Public prosecutor granted greater powers to freeze funds unrelated to terror activity
Attorney General's office in the Rehab

The government has granted the public prosecutor greater powers to freeze the assets, funds and property of individuals and organizations included on terrorist lists, even if those resources were never used for so-called terrorist activity. The move was criticized by a judicial official at the Court of Appeals as providing legal cover to infringe on the private assets of defendants. 

The change came in an amendment to a law regulating terrorist lists that was approved by the Cabinet on Wednesday. Specifically, the amendment replaces the definition of funds and other assets — which the law stipulates are to be frozen upon their owner being put on a terror list — with a far broader interpretation.

One of the key changes is the removal of the caveat “whenever used to practice terror activities” in defining which assets can be frozen. The new definition also says assets can be frozen “regardless of the means used to acquire” them, granting prosecutors the authority to target almost any part of an individual’s wealth. 

A new clause was also added that further grants authorities broader powers, including targeting assets controlled by a terror organization or its members “whether directly or indirectly” as well as the prohibition of “funding, fundraising or collecting items for the benefit of a terrorist, either directly or indirectly.”

A judicial official at the Court of Cassation told Mada Masr that the changes merely legalize current practices, where all funds and properties of individuals added to terror lists are routinely being seized.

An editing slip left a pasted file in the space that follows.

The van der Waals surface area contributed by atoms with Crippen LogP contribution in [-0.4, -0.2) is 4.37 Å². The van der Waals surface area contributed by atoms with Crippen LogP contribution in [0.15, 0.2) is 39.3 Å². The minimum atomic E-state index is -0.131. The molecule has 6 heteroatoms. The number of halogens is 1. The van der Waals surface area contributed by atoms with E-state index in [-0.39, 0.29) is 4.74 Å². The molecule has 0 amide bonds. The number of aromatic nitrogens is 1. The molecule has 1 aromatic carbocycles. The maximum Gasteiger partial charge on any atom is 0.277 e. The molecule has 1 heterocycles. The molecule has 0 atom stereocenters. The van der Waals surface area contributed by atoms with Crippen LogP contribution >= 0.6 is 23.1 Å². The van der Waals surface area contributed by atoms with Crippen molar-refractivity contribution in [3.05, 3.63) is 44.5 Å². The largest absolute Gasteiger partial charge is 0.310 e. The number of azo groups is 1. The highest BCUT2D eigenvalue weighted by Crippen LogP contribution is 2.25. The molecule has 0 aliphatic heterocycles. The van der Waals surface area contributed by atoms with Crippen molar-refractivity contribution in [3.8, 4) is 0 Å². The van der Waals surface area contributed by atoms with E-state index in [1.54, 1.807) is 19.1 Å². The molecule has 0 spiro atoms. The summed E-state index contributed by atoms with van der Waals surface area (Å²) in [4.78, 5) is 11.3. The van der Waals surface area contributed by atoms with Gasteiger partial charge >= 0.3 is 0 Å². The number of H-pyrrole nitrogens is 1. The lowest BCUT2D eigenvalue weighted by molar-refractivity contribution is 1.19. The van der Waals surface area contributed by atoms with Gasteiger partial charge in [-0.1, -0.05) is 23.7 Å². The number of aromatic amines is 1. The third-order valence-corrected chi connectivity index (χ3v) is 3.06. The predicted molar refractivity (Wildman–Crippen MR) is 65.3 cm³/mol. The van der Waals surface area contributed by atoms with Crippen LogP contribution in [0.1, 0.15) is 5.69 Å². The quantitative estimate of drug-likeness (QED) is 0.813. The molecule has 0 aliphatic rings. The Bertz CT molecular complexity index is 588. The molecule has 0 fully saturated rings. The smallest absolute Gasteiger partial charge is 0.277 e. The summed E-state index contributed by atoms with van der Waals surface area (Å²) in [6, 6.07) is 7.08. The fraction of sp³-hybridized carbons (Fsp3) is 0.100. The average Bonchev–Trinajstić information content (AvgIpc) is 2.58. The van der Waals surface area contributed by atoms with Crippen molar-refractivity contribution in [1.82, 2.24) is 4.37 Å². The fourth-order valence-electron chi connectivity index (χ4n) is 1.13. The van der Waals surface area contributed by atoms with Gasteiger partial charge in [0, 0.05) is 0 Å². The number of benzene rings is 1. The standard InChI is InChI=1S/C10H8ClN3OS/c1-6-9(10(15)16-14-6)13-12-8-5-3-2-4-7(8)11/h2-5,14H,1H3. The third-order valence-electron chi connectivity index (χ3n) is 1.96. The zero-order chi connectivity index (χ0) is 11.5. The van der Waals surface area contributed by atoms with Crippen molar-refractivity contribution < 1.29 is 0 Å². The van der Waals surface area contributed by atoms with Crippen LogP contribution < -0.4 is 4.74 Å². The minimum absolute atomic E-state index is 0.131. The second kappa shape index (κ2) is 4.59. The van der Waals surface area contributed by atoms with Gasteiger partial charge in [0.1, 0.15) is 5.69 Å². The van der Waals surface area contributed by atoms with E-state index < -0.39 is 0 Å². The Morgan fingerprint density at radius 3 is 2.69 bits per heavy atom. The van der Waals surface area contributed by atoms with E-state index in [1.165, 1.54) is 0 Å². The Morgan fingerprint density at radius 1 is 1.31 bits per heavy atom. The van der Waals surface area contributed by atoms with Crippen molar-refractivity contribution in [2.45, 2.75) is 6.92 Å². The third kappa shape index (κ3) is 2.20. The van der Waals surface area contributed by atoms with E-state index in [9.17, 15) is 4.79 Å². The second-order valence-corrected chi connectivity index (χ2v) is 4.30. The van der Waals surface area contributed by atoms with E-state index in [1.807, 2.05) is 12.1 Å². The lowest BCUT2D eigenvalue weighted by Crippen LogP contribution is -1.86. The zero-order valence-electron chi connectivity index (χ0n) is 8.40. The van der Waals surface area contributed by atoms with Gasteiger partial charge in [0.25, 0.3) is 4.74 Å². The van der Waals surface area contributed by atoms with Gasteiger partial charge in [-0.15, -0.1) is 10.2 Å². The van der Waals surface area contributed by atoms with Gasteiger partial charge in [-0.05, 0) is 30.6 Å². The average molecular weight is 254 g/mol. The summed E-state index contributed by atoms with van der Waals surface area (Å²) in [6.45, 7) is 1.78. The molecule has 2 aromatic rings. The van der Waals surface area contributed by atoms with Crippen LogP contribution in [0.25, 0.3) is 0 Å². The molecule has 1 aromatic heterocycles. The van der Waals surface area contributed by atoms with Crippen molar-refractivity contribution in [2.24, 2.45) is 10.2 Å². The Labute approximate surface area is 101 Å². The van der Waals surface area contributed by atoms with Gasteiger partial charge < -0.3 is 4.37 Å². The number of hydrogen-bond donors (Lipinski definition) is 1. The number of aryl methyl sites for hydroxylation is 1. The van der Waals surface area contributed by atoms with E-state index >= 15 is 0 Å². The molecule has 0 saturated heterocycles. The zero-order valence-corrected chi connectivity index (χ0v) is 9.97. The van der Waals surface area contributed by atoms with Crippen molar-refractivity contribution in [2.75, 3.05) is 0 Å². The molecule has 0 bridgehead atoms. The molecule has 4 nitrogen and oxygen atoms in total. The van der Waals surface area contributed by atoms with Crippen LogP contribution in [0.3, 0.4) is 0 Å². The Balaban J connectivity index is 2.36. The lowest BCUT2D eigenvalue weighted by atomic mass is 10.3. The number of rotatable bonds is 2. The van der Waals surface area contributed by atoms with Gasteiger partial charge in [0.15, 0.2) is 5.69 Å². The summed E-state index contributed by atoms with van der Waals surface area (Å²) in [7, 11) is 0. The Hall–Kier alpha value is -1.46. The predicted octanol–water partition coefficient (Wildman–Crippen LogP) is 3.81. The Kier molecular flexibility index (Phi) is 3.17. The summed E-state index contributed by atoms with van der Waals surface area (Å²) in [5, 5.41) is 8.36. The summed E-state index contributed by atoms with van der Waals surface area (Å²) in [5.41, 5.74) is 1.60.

The source, who spoke to Mada Masr on condition of anonymity, said the changes instead provide legal cover to infringe on defendants’ private assets. The law was first passed to only allow for freezing of assets if there is evidence to show they have been used in terror activities, the source said. The amended provisions remove this condition and give enforcement and investigative authorities (the Interior Ministry and Public Prosecutor) free reign to decide.

According to a senior deputy at the Court of Cassation, the changes to the law definitively confirm the public prosecutor’s authority to freeze all forms of funds and property belonging to defendants in terror cases as a prelude to confiscating these assets and incorporating them into the public treasury.

The amendment comes in the wake of Public Prosecutor Hamada al-Sawy’s order last month for a money-laundering committee to be established at all prosecutorial branches. The decree also affirmed the public prosecutor’s authority to view or obtain any data or information in relation to bank accounts, deposits, trusts or safety deposit boxes belonging to defendants accused in money-laundering and terror cases, in connection with an ongoing investigation.

Sawy also authorized the newly-established money laundering committees to take all necessary measures provided for in the Penal Code if credible evidence is found. Such measures include banning the defendant or their spouse or children from managing their funds, banning the defendant from travel, and placing them on a watchlist.

At the time, a judicial source told Mada Masr that these powers would allow the public prosecutor to monitor the banking transactions of an individual or entity that has been accused in a report to the prosecutor by an individual or state entity, such as the National Security Agency.


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